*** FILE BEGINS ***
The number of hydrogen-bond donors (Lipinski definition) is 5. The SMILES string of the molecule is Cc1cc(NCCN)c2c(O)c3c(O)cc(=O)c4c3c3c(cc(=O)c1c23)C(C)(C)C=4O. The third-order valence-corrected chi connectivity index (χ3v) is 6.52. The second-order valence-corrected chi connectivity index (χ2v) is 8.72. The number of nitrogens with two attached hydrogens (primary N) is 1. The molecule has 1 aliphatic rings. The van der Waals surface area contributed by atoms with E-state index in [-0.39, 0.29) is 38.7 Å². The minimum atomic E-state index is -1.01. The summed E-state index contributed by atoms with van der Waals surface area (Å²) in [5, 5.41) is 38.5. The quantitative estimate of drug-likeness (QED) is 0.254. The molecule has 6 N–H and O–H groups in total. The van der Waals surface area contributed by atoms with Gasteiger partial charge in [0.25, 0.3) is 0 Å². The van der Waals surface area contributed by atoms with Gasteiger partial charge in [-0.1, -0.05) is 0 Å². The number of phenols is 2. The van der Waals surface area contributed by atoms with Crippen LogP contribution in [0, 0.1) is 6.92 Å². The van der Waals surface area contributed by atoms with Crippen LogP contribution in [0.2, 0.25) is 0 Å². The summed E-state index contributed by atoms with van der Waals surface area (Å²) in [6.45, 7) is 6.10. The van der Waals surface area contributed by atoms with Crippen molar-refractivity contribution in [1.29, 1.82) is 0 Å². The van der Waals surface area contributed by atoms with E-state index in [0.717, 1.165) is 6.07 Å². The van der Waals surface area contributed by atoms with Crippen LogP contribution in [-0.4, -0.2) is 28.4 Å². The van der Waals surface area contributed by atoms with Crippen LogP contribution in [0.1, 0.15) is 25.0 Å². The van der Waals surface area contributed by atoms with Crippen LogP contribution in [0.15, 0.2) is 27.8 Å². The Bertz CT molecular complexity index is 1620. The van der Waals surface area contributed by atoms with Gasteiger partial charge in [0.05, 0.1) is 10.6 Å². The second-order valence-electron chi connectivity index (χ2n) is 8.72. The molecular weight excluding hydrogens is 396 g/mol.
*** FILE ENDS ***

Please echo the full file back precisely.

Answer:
The number of hydrogen-bond donors (Lipinski definition) is 5. The SMILES string of the molecule is Cc1cc(NCCN)c2c(O)c3c(O)cc(=O)c4c3c3c(cc(=O)c1c23)C(C)(C)C=4O. The third-order valence-corrected chi connectivity index (χ3v) is 6.52. The second-order valence-corrected chi connectivity index (χ2v) is 8.72. The number of nitrogens with two attached hydrogens (primary N) is 1. The molecule has 1 aliphatic rings. The van der Waals surface area contributed by atoms with E-state index in [-0.39, 0.29) is 38.7 Å². The minimum atomic E-state index is -1.01. The summed E-state index contributed by atoms with van der Waals surface area (Å²) in [5, 5.41) is 38.5. The quantitative estimate of drug-likeness (QED) is 0.254. The molecule has 6 N–H and O–H groups in total. The van der Waals surface area contributed by atoms with Gasteiger partial charge in [0.25, 0.3) is 0 Å². The van der Waals surface area contributed by atoms with Gasteiger partial charge in [-0.1, -0.05) is 0 Å². The number of phenols is 2. The van der Waals surface area contributed by atoms with Crippen LogP contribution in [0, 0.1) is 6.92 Å². The van der Waals surface area contributed by atoms with Crippen LogP contribution in [0.2, 0.25) is 0 Å². The summed E-state index contributed by atoms with van der Waals surface area (Å²) in [6.45, 7) is 6.10. The van der Waals surface area contributed by atoms with Crippen molar-refractivity contribution in [1.29, 1.82) is 0 Å². The van der Waals surface area contributed by atoms with E-state index in [0.717, 1.165) is 6.07 Å². The van der Waals surface area contributed by atoms with Crippen LogP contribution in [-0.4, -0.2) is 28.4 Å². The van der Waals surface area contributed by atoms with Crippen LogP contribution in [0.1, 0.15) is 25.0 Å². The van der Waals surface area contributed by atoms with Crippen LogP contribution in [0.15, 0.2) is 27.8 Å². The Bertz CT molecular complexity index is 1620. The van der Waals surface area contributed by atoms with Gasteiger partial charge in [0.05, 0.1) is 10.6 Å². The second-order valence-electron chi connectivity index (χ2n) is 8.72. The molecular weight excluding hydrogens is 396 g/mol.